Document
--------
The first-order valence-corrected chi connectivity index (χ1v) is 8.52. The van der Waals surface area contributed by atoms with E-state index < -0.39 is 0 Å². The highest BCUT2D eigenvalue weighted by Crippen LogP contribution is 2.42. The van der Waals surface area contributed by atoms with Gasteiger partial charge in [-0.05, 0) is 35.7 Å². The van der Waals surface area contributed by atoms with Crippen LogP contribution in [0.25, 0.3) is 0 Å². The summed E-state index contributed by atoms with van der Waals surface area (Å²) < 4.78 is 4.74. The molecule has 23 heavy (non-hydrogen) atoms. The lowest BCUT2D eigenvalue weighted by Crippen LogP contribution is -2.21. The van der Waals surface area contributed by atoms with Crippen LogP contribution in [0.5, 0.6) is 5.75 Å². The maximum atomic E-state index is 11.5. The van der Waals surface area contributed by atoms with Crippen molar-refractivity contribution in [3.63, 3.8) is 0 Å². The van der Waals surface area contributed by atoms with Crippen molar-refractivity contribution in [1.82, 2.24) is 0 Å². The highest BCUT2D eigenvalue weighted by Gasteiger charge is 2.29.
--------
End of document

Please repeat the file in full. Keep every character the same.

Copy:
The first-order valence-corrected chi connectivity index (χ1v) is 8.52. The van der Waals surface area contributed by atoms with E-state index < -0.39 is 0 Å². The highest BCUT2D eigenvalue weighted by Crippen LogP contribution is 2.42. The van der Waals surface area contributed by atoms with Gasteiger partial charge in [-0.05, 0) is 35.7 Å². The van der Waals surface area contributed by atoms with Crippen LogP contribution in [0.25, 0.3) is 0 Å². The summed E-state index contributed by atoms with van der Waals surface area (Å²) < 4.78 is 4.74. The molecule has 23 heavy (non-hydrogen) atoms. The lowest BCUT2D eigenvalue weighted by Crippen LogP contribution is -2.21. The van der Waals surface area contributed by atoms with Crippen LogP contribution in [0.5, 0.6) is 5.75 Å². The maximum atomic E-state index is 11.5. The van der Waals surface area contributed by atoms with Crippen molar-refractivity contribution in [3.63, 3.8) is 0 Å². The van der Waals surface area contributed by atoms with Crippen molar-refractivity contribution in [1.82, 2.24) is 0 Å². The highest BCUT2D eigenvalue weighted by Gasteiger charge is 2.29.